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Technology II

Insight into Technology


Nicky Verd - International Keynote Speaker, Tech MC, Podcast Host and Author of the hit book, Disrupt Yourself Or Be Disrupted

"In the past, businesses were built on the brick and mortar model, transactions were done in triplicate, using carbon paper, and success was based on educational background and certificates. Fast forward to today. The internet, connectivity and emerging technologies have completely changed the game. To compete and survive in this new era requires a disruptive approach."

Ken Njoroge - Co-Founder and Co-CEO of Cellulant Corporation

“Mobile money was just the first step. The second was digital lending. Only when you get to the third tier, when you take these products and assemble them together to really solve a huge economic problem in the market do you make real progress."

Tony O. Elumelu - Nigerian economist, entrepreneur, and philanthropist

“African youth need technological opportunities. They need hope. They need tech for good and they want tech for all."

Abishur Prakash - Geopolitical futurist at Center for Innovating the Future (CIF) in Canada

“The status quo for many years has been that if you didn't like globalisation, which was largely driven by the West, then you're isolated. But then came technology — like 5G, AI, and cloud. With this, governments have adopted a new line of thinking: Why are we using someone else's ecosystems, currency, software, and platforms? Technology is now allowing nations to almost walk away from globalisation. So, instead of the world being open and accessible as it has been for decades, it's now full of these technology-based walls and barriers, a vertical border."

Pat Howard - Offerings and solutions leader for Deloitte’s Government and Public Services practice; former national health-care leader for Deloitte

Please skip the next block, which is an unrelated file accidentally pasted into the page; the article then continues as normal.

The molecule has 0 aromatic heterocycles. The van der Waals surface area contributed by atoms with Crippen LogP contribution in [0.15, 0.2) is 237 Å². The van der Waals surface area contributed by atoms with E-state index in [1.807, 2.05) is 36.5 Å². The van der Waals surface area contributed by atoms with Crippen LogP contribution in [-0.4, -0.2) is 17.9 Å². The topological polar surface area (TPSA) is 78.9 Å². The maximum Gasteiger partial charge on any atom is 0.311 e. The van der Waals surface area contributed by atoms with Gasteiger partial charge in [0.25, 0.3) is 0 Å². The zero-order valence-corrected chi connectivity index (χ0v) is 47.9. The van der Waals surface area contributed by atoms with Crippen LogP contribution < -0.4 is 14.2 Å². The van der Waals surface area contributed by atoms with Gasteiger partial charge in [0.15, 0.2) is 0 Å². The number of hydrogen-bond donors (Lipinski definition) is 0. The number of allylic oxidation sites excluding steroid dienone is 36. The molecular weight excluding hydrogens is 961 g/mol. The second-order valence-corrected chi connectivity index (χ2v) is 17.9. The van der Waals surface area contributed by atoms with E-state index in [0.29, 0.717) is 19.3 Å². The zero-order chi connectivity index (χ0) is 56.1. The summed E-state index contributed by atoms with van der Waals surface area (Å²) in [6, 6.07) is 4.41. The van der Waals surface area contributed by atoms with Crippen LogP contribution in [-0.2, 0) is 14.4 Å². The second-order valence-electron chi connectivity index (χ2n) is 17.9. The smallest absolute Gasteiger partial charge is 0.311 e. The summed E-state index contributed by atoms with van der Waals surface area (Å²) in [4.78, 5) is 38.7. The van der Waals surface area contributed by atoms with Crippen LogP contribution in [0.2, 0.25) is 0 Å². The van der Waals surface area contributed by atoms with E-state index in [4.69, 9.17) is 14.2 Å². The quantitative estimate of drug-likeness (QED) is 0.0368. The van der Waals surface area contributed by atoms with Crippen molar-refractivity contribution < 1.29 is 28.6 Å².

“Conversational AI and digital identity will be a game changer in how citizens interact with governments. From building permits to financial assistance and health care, citizens will interact with AI-based virtual agents to get their queries answered. Over the next 10 years, as AI technology evolves, chatbots will become smarter, leaving government workers to solve complex tasks that require human interaction or creativity."

George Church - Professor of Genetics at Harvard Medical School

“A full brain-activity map and connectome by 2020 and by 2040 it will be routine to read and write data to billions of neurons. By 2040,1 billion people will have their whole genome sequenced and get constant updates of their immunomes and microbiomes."

Tracey Follows - Futurist and founder of Futuremade

" As far as traditional media is concerned, it is my belief that we will see the emergence of a new category or industry of ‘media forensics’ where experts will trace your privacy infringements through your data trails and seek compensation on your behalf. Media will need to insure themselves against such investigations and a whole new industry will grow and thrive."

Dr Nicola J Millard - Principal Innovation Partner, Digital - BT

“But by 2030 we'll also start to see AI taking a much more sophisticated shape as humans will start to trust machines to fly planes, diagnose illnesses and manage financial affairs unsupervised."

David Wood - Co-leader Transhumanism UK

"The technologies for life extension that IT offers are probably around the 2040, 2050, 2060 time frame, when we'll have the IT that will allow us to live pretty much forever, or at least until the IT stops working.